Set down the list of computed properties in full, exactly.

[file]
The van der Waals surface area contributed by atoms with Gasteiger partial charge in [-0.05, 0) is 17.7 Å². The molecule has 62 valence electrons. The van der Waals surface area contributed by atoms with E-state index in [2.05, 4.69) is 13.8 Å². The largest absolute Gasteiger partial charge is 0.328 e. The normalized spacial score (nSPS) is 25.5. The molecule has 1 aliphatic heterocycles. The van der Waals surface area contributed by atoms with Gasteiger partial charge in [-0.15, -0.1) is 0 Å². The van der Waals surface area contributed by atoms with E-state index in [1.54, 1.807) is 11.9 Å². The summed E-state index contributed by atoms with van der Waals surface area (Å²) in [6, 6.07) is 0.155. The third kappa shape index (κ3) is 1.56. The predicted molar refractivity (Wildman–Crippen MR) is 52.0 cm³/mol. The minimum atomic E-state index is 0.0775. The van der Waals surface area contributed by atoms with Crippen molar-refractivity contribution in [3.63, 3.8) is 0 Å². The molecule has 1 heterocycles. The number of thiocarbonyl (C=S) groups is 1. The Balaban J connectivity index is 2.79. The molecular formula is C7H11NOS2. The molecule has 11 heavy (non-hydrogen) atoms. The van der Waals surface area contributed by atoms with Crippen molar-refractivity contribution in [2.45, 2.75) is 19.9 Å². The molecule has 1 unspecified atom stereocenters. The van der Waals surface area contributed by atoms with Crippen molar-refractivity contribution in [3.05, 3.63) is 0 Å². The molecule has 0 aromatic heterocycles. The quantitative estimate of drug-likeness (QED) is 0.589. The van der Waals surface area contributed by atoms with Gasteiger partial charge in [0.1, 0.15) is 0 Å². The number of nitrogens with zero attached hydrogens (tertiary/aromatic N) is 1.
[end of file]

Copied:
The van der Waals surface area contributed by atoms with Gasteiger partial charge in [-0.05, 0) is 17.7 Å². The molecule has 62 valence electrons. The van der Waals surface area contributed by atoms with E-state index in [2.05, 4.69) is 13.8 Å². The largest absolute Gasteiger partial charge is 0.328 e. The normalized spacial score (nSPS) is 25.5. The molecule has 1 aliphatic heterocycles. The van der Waals surface area contributed by atoms with Gasteiger partial charge in [-0.15, -0.1) is 0 Å². The van der Waals surface area contributed by atoms with E-state index in [1.54, 1.807) is 11.9 Å². The summed E-state index contributed by atoms with van der Waals surface area (Å²) in [6, 6.07) is 0.155. The third kappa shape index (κ3) is 1.56. The predicted molar refractivity (Wildman–Crippen MR) is 52.0 cm³/mol. The minimum atomic E-state index is 0.0775. The van der Waals surface area contributed by atoms with Crippen molar-refractivity contribution in [3.63, 3.8) is 0 Å². The molecule has 1 heterocycles. The number of thiocarbonyl (C=S) groups is 1. The Balaban J connectivity index is 2.79. The molecular formula is C7H11NOS2. The molecule has 11 heavy (non-hydrogen) atoms. The van der Waals surface area contributed by atoms with Crippen molar-refractivity contribution in [2.45, 2.75) is 19.9 Å². The molecule has 1 unspecified atom stereocenters. The van der Waals surface area contributed by atoms with Crippen molar-refractivity contribution in [3.05, 3.63) is 0 Å². The molecule has 0 aromatic heterocycles. The quantitative estimate of drug-likeness (QED) is 0.589. The van der Waals surface area contributed by atoms with Gasteiger partial charge in [0.1, 0.15) is 0 Å². The number of nitrogens with zero attached hydrogens (tertiary/aromatic N) is 1.